Mr Putin and Sergei Shoigu, the Minister of Civil Defence, Emergencies and Disaster Relief, laid flowers on the monument of Valery Chkalov, a renowned pilot of the 1930s, whose name the island bears.


Mr Putin met with an expedition team from the Russian Academy of Sciences, who have been in the island for two weeks studying the habitat and migration routes of white porpoises. He went to a laboratory tent to see the equipment used for the observation of animal behaviour and migration-specifically, Russian- and US-manufactured satellite transmitters. Vyacheslav Rozhnov, expedition leader and Deputy Director of the Severtsov Institute of Ecology and Evolution, told the visitors about a unique physiological peculiarity of white porpoises: one cerebral hemisphere is always alert when they are asleep. The guests were next shown an instructional film describing how to fix transmitters on the animals.


After that, the visitors and the scientists went to the sea by car. Vladimir Putin put on a scuba suit and went waist-deep into the sea, where several fishermen were holding a netted porpoise on whose body a satellite transmitter was to be fixed. "Her name is Dasha," Mr Rozhnov said.


Mr Putin patted the porpoise and asked: "Can she eat us?" "Never-but she can splash water all over us," a zoologist replied. "If she gets angry with us," Mr Putin took up.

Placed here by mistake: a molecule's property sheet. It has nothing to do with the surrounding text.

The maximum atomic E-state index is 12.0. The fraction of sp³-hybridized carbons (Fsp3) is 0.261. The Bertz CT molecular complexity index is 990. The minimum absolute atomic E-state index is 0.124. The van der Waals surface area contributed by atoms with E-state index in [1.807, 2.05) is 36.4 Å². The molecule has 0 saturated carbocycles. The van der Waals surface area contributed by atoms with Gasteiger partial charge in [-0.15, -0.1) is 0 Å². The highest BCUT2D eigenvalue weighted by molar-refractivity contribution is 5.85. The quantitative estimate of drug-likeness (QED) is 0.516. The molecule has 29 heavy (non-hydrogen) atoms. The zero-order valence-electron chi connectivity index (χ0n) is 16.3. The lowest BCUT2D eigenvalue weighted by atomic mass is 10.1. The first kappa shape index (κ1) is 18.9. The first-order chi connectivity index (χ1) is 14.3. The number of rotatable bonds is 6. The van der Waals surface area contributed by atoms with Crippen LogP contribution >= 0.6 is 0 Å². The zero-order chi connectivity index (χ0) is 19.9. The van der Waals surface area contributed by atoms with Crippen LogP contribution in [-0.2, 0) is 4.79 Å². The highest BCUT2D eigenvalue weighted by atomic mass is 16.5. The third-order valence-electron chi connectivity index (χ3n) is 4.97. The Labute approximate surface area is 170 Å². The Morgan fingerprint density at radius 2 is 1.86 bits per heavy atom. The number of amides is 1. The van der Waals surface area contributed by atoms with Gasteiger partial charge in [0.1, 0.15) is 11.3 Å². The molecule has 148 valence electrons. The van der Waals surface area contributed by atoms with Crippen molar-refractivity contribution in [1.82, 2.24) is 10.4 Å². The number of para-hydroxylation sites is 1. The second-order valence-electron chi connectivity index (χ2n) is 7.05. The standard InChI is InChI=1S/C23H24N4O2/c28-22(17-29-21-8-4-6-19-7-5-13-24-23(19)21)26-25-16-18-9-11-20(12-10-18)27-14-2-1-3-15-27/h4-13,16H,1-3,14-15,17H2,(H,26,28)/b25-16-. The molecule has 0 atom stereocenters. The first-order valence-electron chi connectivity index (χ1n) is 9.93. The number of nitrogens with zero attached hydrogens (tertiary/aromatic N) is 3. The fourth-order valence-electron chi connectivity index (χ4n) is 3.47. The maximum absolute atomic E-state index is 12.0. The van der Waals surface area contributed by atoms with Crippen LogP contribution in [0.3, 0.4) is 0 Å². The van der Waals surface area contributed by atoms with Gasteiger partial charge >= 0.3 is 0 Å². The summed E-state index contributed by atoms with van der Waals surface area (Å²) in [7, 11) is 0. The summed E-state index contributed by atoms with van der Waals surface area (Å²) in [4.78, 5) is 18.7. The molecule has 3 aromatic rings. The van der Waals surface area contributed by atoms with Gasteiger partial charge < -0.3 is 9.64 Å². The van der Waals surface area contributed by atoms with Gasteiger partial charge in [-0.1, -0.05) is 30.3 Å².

When he approached, he examined the transmitter just put on Dasha's fatty hump. "The lock doesn't hold fast enough-it might hurt her," he remarked as he got down to fixing the device with pliers. He was very careful not to disturb the animal. After the adjustment, a veterinarian made an ultrasound examination and said that everything was OK and that the device would not hurt the porpoise or come off.


After that, the fishermen and Mr Putin carried the net deeper into the sea to set Dasha free. "Now, off with you, quick!" he said when she emerged from the net.


His companions said Dasha was large, but that they had seen bigger ones. Mr Putin spent a long time examining porpoises in open cages, and fed them with fish. He ventured to feed even those who had never eaten from a man's hand. He took a huge salmon out of the bucket and beat its tail on the water. A porpoise responded to the summons and gobbled the fish up.


"And you say it wouldn't eat from a hand! You've got to know the tricks!" Mr Putin said.


He was photographed with the fishing team before he left the island.